In an earlier section we briefly listed the resources you can use as sources and sinks of a Jet job's data and where they fit in the general outline of a pipeline. Now let's revisit this topic in more detail.
Jet accesses data sources and sinks via its connectors. They are a computation job's point of contact with the outside world. Although the connectors do their best to unify the various kinds of resources under the same "data stream" paradigm, there are still many concerns that need your attention.
Is it Infinite?
The first decision when building a Jet computation job is whether it will deal with finite or infinite data. A typical example of a finite resource is a persistent storage system, whereas an infinite one is usually like a FIFO queue, discarding old data. This is true both for sources and sinks.
Finite data is handled by batch jobs and there are less concerns to deal
with. Examples of finite resources are the Hazelcast
the Hadoop Distributed File System (HDFS). In the infinite category the
most popular choice is Kafka, but a Hazelcast
ICache can also
be used as an infinite source of update events (via the Event Journal
feature). You can also set up an
ICache as a sink for an
infinite amount of data, either by ensuring that the size of the keyset
will be finite or by allowing the eviction of old entries.
Is it Replayable?
Most finite data sources are replayable because they come from persistent storage. You can easily replay the whole dataset. However, an infinite data source may be of such nature that it can be consumed only once. An example is the TCP socket connector. Such sources are bad at fault tolerance: if anything goes wrong during the computation, it cannot be retried.
Does it Support Checkpointing?
It would be quite impractical if you could only replay an infinite data stream from the very beginning. This is why you need checkpointing: the ability of the stream source to replay its data from the point you choose, discarding everything before it. Both Kafka and the Hazelcast Event Journal support this.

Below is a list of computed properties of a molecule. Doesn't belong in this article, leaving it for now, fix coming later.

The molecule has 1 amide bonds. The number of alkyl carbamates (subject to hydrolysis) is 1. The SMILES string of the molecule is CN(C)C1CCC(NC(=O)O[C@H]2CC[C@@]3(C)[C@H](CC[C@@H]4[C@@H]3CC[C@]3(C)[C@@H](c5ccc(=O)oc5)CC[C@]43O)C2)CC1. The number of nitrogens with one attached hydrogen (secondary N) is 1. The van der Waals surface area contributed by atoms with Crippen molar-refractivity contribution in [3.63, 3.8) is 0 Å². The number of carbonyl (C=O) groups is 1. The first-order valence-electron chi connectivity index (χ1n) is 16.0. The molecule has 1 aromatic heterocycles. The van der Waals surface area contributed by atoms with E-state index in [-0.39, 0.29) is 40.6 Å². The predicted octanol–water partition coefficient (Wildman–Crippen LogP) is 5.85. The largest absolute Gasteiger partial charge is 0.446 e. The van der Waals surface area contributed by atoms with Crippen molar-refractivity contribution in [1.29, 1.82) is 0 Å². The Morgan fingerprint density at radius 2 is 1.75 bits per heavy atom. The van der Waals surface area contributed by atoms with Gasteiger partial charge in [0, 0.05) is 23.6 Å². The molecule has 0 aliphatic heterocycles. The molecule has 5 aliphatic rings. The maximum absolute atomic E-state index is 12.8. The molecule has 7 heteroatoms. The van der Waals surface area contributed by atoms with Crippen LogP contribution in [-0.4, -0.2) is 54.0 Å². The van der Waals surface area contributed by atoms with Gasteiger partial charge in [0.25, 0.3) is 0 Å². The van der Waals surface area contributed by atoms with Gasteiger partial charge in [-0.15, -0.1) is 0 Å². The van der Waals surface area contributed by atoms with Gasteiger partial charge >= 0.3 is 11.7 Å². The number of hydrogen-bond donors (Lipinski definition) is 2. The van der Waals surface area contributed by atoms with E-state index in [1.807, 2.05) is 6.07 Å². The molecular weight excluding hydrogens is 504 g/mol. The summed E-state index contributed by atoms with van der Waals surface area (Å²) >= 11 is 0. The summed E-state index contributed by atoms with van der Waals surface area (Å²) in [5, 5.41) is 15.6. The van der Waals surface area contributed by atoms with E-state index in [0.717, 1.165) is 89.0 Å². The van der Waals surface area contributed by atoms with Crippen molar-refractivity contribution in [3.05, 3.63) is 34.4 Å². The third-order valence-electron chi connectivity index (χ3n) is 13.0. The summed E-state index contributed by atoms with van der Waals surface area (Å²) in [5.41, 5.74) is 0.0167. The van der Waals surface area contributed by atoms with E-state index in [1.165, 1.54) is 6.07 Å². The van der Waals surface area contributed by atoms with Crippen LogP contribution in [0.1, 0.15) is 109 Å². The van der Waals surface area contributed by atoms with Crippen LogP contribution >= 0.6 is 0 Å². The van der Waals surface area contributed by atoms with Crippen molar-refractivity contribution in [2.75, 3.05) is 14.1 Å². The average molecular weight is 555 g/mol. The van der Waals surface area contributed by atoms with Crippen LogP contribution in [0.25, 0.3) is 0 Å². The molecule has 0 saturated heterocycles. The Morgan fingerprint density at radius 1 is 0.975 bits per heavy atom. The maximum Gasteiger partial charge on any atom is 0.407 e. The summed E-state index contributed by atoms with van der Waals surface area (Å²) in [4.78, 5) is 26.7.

Is it Distributed?
A distributed computation engine prefers to work with distributed data
resources. If the resource isn't distributed, all Jet members will have
to contend for access to a single endpoint. Kafka, HDFS,
ICache are all distributed. On the other hand, an
— it's stored on a single member and all append operations to it
must be serialized. When using it as a source, only one Jet member will
be pulling its data.
file source/sink is another example of a non-distributed data
source, but with a different twist: it's more of a "manually
distributed" resource. Each member will access its own local filesystem,
which means there will be no contention, but there will also be no
global coordination of the data. To use it as a source, you have to
prepare the files on each machine so each Jet member gets its part of
the data. When used as a sink, you'll have to manually gather all the
pieces that Jet created around the cluster.
What about Data Locality?
If you're looking to achieve record-breaking throughput for your application, you'll have to think carefully how close you can deliver your data to the location where Jet will consume and process it. For example, if your source is HDFS, you should align the topologies of the Hadoop and Jet clusters so that each machine that hosts an HDFS member also hosts a Jet member. Jet will automatically figure this out and arrange for each member to consume only the slice of data stored locally.
If you're using
ICache as data sources, you have two basic
choices: have Jet connect to a Hazelcast IMDG cluster, or use Jet itself
to host the data (since a Jet cluster is at the same time a Hazelcast
IMDG cluster). In the second case Jet will automatically ensure a
data-local access pattern, but there's a caveat: if the Jet job causes
an error of unrestricted scope, such as
StackOverflowError, it will have unpredictable consequences for the
state of the whole Jet member, jeopardizing the integrity of the data
stored on it.
Overview of Sources and Sinks
|IMap in another cluster||Source
|ICache in another cluster||Source
|IMap's Event Journal||Source
|ICache's Event Journal||Source||✅||✅||✅||✅||✅|
|Event Journal of IMap in another cluster||Source||Sample||✅||✅||✅||✅||❌|
|Event Journal of ICache in another cluster||Source||✅||✅||✅||✅||❌|
|IList in another cluster||Source
|File Watcher||Source||Sample (Core API)||✅||❌||❌||❌||✅|